— Inge tapped her phone. Ended the call. No good-bye. No see you in a few minutes. She plunked the phone down. Plastering on a wide smile, she raised her right hand and waggled her perfect fingernails at their server. Why did that always work for Inge? Whenever Darla tried to get a server’s attention they scooted off in the opposite direction. Never looked back. Frightened away by close-cropped fingernails.
— “Where is she?” Darla asked after they had placed their orders.
— Inge squinted over Darla’s right shoulder and out through the window behind her. “She is right dere. Dat foolish woman vas sitting across the road at Boston Pizza.”
— “Awesome,” Darla laughed, “she’s getting better. At least she got the right area of town this week.”
— She turned to see Maureen plodding toward the restaurant, her frail body leaning forward as if pushing against a powerful wind. On impulse Darla stood and tapped against the window glass. When Maureen glanced her way Darla raised both hands, thumbs up, a silent cheer for a job well done. Maureen paused, grinned, and curtsied, laughing at her own mistake. Then she continued toward the door.
— Darla sat back down laughing. Inge scowled at her. And there it was, her mother’s voice alive and shrill inside her skull, impossible to ignore. All Dutch women are overbearing, Darla. They can’t help themselves. They are born with absolutely no sense of humor. Zip. Zero. Zilch.
—Just because you’ve met one or two Dutch women in your entire life who have like, zippo in the sense of humor department doesn’t mean none of them do, Mom, Darla countered. But it’s difficult to reason with a voice inside your head, Mom didn’t listen any better in there than when she was sitting in the same room.
— Watching Inge now, Darla wondered if her mother had been right all along. Maybe Dutch women were incapable of laughter. A side effect of living below sea level?
— It’s the gravity, stupid!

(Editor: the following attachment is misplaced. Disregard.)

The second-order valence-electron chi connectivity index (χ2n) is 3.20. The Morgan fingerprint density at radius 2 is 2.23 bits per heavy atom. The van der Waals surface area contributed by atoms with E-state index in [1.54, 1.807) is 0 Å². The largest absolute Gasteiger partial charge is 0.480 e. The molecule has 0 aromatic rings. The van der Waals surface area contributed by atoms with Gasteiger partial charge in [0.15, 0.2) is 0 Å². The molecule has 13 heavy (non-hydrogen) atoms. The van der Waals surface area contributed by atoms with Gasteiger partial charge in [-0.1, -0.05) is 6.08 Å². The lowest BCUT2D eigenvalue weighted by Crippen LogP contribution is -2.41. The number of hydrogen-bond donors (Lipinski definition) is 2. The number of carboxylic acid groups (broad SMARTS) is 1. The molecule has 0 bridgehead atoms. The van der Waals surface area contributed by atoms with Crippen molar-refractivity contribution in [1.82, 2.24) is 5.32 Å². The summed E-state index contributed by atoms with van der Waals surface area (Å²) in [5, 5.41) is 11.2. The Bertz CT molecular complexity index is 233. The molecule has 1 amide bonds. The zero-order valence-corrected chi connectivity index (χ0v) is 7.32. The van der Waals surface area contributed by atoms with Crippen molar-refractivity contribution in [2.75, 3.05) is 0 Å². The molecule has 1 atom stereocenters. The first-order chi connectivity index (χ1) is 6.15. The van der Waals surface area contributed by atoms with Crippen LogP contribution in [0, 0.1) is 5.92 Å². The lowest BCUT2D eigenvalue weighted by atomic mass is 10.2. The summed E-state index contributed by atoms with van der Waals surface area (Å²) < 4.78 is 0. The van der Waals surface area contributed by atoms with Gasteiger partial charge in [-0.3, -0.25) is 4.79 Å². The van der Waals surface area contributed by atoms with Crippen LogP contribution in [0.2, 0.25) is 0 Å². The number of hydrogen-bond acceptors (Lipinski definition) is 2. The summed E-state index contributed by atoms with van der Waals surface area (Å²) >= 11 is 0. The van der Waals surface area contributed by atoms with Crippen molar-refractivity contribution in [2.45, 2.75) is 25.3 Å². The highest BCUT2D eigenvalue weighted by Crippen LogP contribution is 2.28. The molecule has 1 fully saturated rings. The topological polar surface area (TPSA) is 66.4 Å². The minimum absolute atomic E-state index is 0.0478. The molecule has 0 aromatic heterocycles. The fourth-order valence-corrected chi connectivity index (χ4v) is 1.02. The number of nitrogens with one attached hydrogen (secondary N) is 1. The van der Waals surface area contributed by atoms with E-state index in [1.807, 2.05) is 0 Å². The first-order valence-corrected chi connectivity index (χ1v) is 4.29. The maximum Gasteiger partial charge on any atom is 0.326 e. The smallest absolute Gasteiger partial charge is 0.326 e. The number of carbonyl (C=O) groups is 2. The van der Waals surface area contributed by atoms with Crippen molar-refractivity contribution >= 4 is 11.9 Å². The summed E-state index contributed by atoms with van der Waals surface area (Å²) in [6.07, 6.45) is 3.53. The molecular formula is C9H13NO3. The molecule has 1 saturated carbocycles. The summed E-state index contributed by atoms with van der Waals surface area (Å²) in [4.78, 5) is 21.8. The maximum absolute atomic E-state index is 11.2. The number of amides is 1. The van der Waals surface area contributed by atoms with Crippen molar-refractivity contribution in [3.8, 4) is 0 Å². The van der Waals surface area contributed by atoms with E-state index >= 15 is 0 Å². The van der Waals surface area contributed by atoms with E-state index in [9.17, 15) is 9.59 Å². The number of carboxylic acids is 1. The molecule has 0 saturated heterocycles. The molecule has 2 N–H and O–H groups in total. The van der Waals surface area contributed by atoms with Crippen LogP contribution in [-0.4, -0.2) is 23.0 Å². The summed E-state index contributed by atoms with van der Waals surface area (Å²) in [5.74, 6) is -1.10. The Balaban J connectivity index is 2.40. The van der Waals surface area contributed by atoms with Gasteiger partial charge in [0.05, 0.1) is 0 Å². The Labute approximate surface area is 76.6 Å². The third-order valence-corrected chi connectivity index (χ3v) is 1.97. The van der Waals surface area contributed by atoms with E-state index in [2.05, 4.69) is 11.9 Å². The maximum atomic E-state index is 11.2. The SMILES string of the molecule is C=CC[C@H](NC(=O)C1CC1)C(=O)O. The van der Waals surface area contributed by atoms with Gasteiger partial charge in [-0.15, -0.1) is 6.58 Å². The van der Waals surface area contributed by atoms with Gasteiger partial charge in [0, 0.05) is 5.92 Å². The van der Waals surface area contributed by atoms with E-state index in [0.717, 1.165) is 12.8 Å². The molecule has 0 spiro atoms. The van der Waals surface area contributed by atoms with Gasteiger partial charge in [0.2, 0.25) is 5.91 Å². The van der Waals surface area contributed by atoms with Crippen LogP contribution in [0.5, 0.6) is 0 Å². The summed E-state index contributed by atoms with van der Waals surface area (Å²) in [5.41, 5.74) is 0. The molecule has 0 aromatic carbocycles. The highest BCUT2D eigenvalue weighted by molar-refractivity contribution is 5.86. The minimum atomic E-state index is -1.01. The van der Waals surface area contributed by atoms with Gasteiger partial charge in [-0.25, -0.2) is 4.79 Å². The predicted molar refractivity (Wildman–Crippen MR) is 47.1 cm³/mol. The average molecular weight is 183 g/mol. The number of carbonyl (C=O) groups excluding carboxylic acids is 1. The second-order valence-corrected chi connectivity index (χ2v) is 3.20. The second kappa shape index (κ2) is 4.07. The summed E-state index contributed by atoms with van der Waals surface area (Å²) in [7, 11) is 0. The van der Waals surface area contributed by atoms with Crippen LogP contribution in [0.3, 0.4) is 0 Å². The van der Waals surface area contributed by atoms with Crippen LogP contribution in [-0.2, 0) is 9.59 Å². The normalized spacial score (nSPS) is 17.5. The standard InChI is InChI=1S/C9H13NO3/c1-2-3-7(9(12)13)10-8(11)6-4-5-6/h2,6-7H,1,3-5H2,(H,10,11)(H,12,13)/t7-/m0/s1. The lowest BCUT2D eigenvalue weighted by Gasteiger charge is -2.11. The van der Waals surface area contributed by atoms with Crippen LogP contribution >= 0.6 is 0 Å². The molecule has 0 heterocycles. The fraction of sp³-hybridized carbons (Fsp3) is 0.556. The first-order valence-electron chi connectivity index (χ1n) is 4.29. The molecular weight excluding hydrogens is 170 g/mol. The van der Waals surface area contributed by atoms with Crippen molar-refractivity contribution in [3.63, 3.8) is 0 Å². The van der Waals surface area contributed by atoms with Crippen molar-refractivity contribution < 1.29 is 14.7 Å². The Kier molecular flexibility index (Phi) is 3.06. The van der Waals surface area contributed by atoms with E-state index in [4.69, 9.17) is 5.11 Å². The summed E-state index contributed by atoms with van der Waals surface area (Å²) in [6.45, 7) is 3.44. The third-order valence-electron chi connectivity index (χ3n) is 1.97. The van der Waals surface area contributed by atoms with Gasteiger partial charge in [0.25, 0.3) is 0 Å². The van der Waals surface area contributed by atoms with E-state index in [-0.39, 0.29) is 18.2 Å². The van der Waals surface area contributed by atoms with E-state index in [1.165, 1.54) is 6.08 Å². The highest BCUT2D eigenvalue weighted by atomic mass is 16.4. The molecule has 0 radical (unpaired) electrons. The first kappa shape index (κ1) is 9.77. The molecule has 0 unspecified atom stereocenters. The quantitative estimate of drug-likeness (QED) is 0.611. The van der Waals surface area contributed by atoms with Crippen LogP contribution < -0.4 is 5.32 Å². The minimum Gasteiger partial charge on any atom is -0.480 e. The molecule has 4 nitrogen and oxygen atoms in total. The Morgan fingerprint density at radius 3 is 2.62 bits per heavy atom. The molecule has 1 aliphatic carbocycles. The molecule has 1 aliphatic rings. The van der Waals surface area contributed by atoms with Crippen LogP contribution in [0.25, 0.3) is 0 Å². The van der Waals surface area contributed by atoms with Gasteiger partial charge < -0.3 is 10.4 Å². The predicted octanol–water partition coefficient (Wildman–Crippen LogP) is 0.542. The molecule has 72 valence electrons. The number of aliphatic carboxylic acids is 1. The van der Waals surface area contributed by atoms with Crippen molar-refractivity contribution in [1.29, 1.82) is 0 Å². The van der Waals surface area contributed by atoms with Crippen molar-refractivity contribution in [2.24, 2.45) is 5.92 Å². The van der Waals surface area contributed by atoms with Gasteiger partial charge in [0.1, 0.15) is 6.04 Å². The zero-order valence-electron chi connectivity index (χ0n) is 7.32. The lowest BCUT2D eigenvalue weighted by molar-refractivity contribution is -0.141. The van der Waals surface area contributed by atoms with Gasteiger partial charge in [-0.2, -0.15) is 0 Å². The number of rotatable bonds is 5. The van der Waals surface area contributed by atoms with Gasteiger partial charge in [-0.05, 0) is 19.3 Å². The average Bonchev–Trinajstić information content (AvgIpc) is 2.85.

— Again the little scratch on the wrist, a creepy fingernail touch that brought Darla back to the world of Inge leaning toward her like a co-collaborator.
— “Before Maureen arrives to take over de conversation I have something to tell you.” Inge sat up straighter and looked down on Darla over her ample nose.
— Darla cringed, dreading what was to come. Inge was excited about something, which could only mean she had met a man. Love at first sight. Again. How many times in the past five years? Three? Four? A half-dozen?
— A smile played over Inge’s glossy red to-match-her-fingernails lips. “I have met someone.”
— “Ahh,” Darla checked her watch, wishing Maureen would hurry.
— Meanwhile, she ran possible responses through her head.
— Here we go again? Nope. Too patronizing.
— Congratulations? Nope again. Too supportive and too untrue.
— I hope this one turns out better than the last three? Or is it four? Nope. Too honest. Inge would be furious.
— That’s when Maureen burst into the half-empty restaurant. She paused there, near the entrance, below the red neon sign written in a script no one could make sense of. Maureen glanced around, confused, as if she had forgotten her friends were seated by the window across the room where she had seen them two minutes earlier.
— “Here she is!” Darla waved her hand above her head, tempted to run over and grab her old friend by the arm she was so glad to see her. Maureen’s arrival provided a temporary reprieve, a brief moment to come up with an appropriate response when Inge brought up the topic of her new man again. If Darla could find the right words maybe she could prevent Maureen from saying what they both were thinking.
— I see. And how old is this one?
— Be careful you don’t get ripped off again, Inge.
—I’m sure you both deserve each other.
— Nope. Nope. And possible. Inge would never see the irony behind the words.
All the restaurants in Out to Lunch Investigations are ones I've visited often. I will review them, and many more from Prince Edward Island to Vancouver Island on this website